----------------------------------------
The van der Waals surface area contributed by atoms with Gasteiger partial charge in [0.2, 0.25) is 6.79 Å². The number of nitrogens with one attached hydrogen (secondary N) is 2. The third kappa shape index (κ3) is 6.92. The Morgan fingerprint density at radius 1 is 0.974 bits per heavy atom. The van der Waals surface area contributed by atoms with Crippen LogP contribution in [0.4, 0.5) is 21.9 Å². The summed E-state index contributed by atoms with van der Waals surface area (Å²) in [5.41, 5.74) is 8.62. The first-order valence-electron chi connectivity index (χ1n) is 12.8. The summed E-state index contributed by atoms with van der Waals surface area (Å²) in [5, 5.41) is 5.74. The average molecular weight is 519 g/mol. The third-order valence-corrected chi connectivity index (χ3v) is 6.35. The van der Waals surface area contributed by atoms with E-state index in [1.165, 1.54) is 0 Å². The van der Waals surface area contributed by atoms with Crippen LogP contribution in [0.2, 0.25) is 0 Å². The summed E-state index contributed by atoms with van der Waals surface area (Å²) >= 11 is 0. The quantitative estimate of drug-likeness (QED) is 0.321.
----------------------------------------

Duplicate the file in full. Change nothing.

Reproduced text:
The van der Waals surface area contributed by atoms with Gasteiger partial charge in [0.2, 0.25) is 6.79 Å². The number of nitrogens with one attached hydrogen (secondary N) is 2. The third kappa shape index (κ3) is 6.92. The Morgan fingerprint density at radius 1 is 0.974 bits per heavy atom. The van der Waals surface area contributed by atoms with Crippen LogP contribution in [0.4, 0.5) is 21.9 Å². The summed E-state index contributed by atoms with van der Waals surface area (Å²) in [5.41, 5.74) is 8.62. The first-order valence-electron chi connectivity index (χ1n) is 12.8. The summed E-state index contributed by atoms with van der Waals surface area (Å²) in [5, 5.41) is 5.74. The average molecular weight is 519 g/mol. The third-order valence-corrected chi connectivity index (χ3v) is 6.35. The van der Waals surface area contributed by atoms with E-state index in [1.165, 1.54) is 0 Å². The van der Waals surface area contributed by atoms with Crippen LogP contribution in [0.2, 0.25) is 0 Å². The summed E-state index contributed by atoms with van der Waals surface area (Å²) >= 11 is 0. The quantitative estimate of drug-likeness (QED) is 0.321.